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Balloting system tested

As Tuesday’s presidential election approaches the Madera County Elections Department has been working long hours preparing for the big day. On Thursday Madera County Clerk Rebecca Martinez, who serves as the county registrar of voters, invited members of the community to test the county’s ballot-counting method.

“We put this panel together before every election because we need help testing the equipment used on election day,” Martinez said. “This group can verify we have correctly programmed the equipment.”

The committee was comprised of Sheriff Jay Varney, County Counsel Regina Garza, Grand Juror Jan Peirsol, Susan Rowe of the Democratic Central Committee and Tami Jo Nix of The Madera Tribune. Additionally Nancy Phillips, a vendor of ballots, observed the proceedings.

“We want members of the community to see what the process is, how it works and the steps we take to insure the balloting equipment is counting accurately prior to election night,” Martinez said.

Panel members were issued test ballots and instructed to mark them as if they were voting on Election Day. Martinez encouraged the panel to skip contests if they wanted to. This maneuver tests the counters as well.

The ballots were collected and the votes were counted by hand. The ballots were then run through the card counting machine. The machine tallied the votes and generated a print-out of how the panel’s votes were cast.

County-wide there are 27 different cards that comprise Tuesday’s ballot according to Stephanie Sibley, election manager. The voters each will receive a three-card ballot, depending on where they live.

In addition to the presidential race there are state senate, congressional, assembly, local and special district candidates on this ballot. Additionally there are 16 state and a number of local ballot measures to be voted, too.

The vote by mail ballots should be marked with a Number 2 pencil or a blue or black ink pen. These mediums register with the card readers to tally the votes, she said. Ballots marked with other colors of ink or using felt-tip pens are still valid but require hand counting.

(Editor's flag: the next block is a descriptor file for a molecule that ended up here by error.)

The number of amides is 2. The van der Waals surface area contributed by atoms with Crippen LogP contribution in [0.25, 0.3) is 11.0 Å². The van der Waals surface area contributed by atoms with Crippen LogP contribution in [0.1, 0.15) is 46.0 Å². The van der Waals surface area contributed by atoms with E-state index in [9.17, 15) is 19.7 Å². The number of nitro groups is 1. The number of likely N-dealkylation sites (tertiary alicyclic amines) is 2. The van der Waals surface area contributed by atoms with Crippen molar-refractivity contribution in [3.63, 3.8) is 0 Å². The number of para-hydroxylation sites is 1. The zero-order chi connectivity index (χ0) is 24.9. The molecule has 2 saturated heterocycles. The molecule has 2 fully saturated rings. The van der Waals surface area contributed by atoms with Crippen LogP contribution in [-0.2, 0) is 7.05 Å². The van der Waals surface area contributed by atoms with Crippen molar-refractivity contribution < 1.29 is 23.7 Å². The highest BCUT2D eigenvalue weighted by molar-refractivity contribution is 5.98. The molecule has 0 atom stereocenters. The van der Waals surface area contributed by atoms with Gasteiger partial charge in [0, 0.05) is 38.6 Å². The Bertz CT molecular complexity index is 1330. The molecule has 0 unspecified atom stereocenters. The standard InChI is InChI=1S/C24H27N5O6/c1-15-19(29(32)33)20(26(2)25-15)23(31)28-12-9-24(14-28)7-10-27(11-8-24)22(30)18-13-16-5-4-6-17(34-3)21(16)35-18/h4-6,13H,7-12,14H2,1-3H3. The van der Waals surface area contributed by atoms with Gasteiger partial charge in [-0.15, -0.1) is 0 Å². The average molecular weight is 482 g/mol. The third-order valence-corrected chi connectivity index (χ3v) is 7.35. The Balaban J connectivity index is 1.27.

“The theory for running the tests before counting any votes on election day is to insure no one has altered the computer programming, to insure the integrity of the counting system. We know the count is accurate, we know the machine is apportioning the votes correctly,” Martinez said.

On election day panel members will meet at 4 p.m. to witness that the counting machines are all set to zero before any of the vote by mail ballots are counted.

The card counting machines, read both sides of the card and are capable of counting 1,000 ballots a minute, Sibley said. In the days leading up to the election, staff members sort the ballots received from the vote by mail constituents. The signatures on the ballot envelopes are compared to the signatures on the original voter registration cards.

In addition to the machines used to count votes, at least one percent of the votes cast in the county are hand counted to verify the machine count is accurate, Martinez said.

After all ballots are run on election day an unofficial count is announced. The vote counts are updated on the website throughout the evening.

The totals announced to the public on election night constitute an unofficial count. The clerk’s office has 28 days following the election to certify the election and send the final totals to the Secretary of State’s Office.

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